Stress Response and Coloration as Mediators of Behavioral and Physiological Variation
Humphrey, Eve (author)
Travis, Joseph, 1953- (professor directing dissertation)
Eckel, Lisa A. (university representative)
Hughes, Kimberly A., 1960- (committee member)
DuVal, Emily H. (committee member)
Burgess, Scott C. (committee member)
Florida State University (degree granting institution)
College of Arts and Sciences (degree granting college)
Department of Biological Science (degree granting department)
Differences in behavior and physiology can arise and change because of variation in life history strategies or differences in discrete polymorphisms. These differences can result from the indirect effects of predation, or responses to erratic, repeated exposures to predators in which the prey individual is not consumed (non-consumptive predation). Behavioral responses in the presence of predators, like changes in mating or antipredator behavior may differ because of life history variation or discrete morphs within populations. There are also physiological responses that occur with behavioral responses. These physiological responses occur through the animals’ stress response. A stress response is an accumulation of endocrine and neuroendocrine responses that return the body back to its normal metabolic and hormonal levels. The least killifish, Heterandria formosa is an excellent system to understand how life history variation influences responses to predation, while, melanic and silver morphs in the Eastern mosquitofish, gambusia holbrooki, are ideal for understanding how variation within populations influence responses to predation. The overarching goals of this dissertation were to evaluate variation in behavior and physiology from predation risk as a result of differences between populations of the least killifish and within a population of the Eastern mosquitofish as well as to review pleiotropic effects that stem from the central melanocortin system and their potential influence on behavior and stress within and between populations. To answer our first questions in the least killifish we created control and predator treatments and measured both populations’ differences in male mating behavior when exposed to a predator. We also analyzed female cortisol levels between the two populations to see if their stress responses varied. We exposed male and female least killifish from both populations to predator and control treatments over 30 days to measure the effect of treatment and population on reproductive output. Results showed that males from the high-predation population were more active overall than males from the low predation population in the control treatment but that males from both populations responded to the presence of predators. Females from the low predator population had higher cortisol levels in predator treatments however cortisol levels from females in high predator population were similar in control and predator treatments. Our results reflect conclusions of another study in which predator presence did not influence reproductive output in another population of H.formosa. In the Eastern mosquitofish we exposed silver and melanic males to predator and control treatments and followed behavior assays with cortisol analyses. We found that melanic males were more active than silver males in their mating behavior and this result is consistent with other studies. All males decreased their mating behaviors in the presence of predators and increased antipredator freezing behavior in predator treatments. Melanic males had higher cortisol levels on average than silver males in control treatments; melanic male cortisol levels were only half as high in the predator treatments as in the control treatments. Differences in morph behaviors and physiology may be mediated by the pleiotropic effects correlated with black coloration and also may help rare eastern mosquitofish morphs persist. Finally, we reviewed the melanocortin system and its pleiotropic effects determined the frequencies of melanic morphs within natural populations and reflected on other pathways that influence black coloration. We found that melanic morphs are rare in polymorphic populations. We also found that populations with discrete polymorphisms mostly consisted of melanic morphs that occurred 33% or less of the time in the population with melanic morphs frequencies higher than 75%. In conclusion, this work is the first to review the frequencies of melanic morphs in populations and assess behavior and stress response in the least killifish and Eastern mosquitofish. We highlight the importance of assessing short-term behavioral responses and also measuring long-term responses through predation exposure in H.formosa. We also provide evidence for the use of short and long-term measures and not solely relying on short-term responses as a means to predict fitness. We also demonstrate how variation within populations, specifically melanic coloration may influence differences in morph behaviors, the propensity to be approached or attacked by predators, and additional behavioral and physiological responses that may arise because of pleiotropy in the melanocortin system.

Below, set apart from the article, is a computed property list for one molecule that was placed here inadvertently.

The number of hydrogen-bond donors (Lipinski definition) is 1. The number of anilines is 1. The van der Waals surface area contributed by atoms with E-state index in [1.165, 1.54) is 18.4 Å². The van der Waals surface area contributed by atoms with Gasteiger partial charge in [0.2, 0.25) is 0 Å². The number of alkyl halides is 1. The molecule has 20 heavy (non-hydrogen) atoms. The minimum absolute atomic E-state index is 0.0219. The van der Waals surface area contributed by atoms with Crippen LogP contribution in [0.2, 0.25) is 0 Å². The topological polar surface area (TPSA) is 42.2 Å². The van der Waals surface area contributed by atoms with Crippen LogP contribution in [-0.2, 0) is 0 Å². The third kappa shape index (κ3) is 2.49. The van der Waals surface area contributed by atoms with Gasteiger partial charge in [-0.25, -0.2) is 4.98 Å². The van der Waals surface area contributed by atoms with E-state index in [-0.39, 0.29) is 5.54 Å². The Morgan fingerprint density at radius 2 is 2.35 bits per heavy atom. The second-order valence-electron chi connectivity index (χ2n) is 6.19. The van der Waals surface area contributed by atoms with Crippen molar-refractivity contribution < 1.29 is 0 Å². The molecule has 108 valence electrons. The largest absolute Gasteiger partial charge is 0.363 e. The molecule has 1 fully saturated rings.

Behavior, Life History, Melanin, Poeciliids, Predation
August 28, 2019.
A Dissertation submitted to the Department of Biological Science in partial fulfillment of the requirements for the degree of Doctor of Philosophy.
Includes bibliographical references.
Joseph Travis, Professor Directing Dissertation; Lisa Eckel, University Representative; Kimberly Hughes, Committee Member; Emily DuVal, Committee Member; Scott Burgess, Committee Member.
Florida State University